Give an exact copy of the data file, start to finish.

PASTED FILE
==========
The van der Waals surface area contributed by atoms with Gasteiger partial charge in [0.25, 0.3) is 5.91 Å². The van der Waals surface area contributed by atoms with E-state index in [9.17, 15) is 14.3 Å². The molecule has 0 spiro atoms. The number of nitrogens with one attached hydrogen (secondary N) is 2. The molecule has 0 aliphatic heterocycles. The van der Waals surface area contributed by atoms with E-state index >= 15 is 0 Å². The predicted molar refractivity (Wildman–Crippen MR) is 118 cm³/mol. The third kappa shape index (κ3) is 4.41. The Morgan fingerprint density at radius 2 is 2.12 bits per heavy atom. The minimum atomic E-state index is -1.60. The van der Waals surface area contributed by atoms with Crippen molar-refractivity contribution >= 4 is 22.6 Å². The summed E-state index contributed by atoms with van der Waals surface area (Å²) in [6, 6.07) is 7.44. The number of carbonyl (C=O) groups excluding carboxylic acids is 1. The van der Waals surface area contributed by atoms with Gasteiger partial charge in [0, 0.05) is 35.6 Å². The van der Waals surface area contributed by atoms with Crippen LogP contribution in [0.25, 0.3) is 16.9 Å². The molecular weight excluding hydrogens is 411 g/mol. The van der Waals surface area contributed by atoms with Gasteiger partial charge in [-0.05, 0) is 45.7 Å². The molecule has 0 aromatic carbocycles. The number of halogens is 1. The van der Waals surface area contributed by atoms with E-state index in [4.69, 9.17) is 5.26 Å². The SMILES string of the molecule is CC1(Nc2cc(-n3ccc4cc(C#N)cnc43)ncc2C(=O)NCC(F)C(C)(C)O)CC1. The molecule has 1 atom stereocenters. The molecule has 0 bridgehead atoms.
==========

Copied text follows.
The van der Waals surface area contributed by atoms with Gasteiger partial charge in [0.25, 0.3) is 5.91 Å². The van der Waals surface area contributed by atoms with E-state index in [9.17, 15) is 14.3 Å². The molecule has 0 spiro atoms. The number of nitrogens with one attached hydrogen (secondary N) is 2. The molecule has 0 aliphatic heterocycles. The van der Waals surface area contributed by atoms with E-state index >= 15 is 0 Å². The predicted molar refractivity (Wildman–Crippen MR) is 118 cm³/mol. The third kappa shape index (κ3) is 4.41. The Morgan fingerprint density at radius 2 is 2.12 bits per heavy atom. The minimum atomic E-state index is -1.60. The van der Waals surface area contributed by atoms with Crippen molar-refractivity contribution >= 4 is 22.6 Å². The summed E-state index contributed by atoms with van der Waals surface area (Å²) in [6, 6.07) is 7.44. The number of carbonyl (C=O) groups excluding carboxylic acids is 1. The van der Waals surface area contributed by atoms with Gasteiger partial charge in [0, 0.05) is 35.6 Å². The van der Waals surface area contributed by atoms with Crippen LogP contribution in [0.25, 0.3) is 16.9 Å². The molecular weight excluding hydrogens is 411 g/mol. The van der Waals surface area contributed by atoms with Gasteiger partial charge in [-0.05, 0) is 45.7 Å². The molecule has 0 aromatic carbocycles. The number of halogens is 1. The van der Waals surface area contributed by atoms with E-state index in [4.69, 9.17) is 5.26 Å². The SMILES string of the molecule is CC1(Nc2cc(-n3ccc4cc(C#N)cnc43)ncc2C(=O)NCC(F)C(C)(C)O)CC1. The molecule has 1 atom stereocenters. The molecule has 0 bridgehead atoms.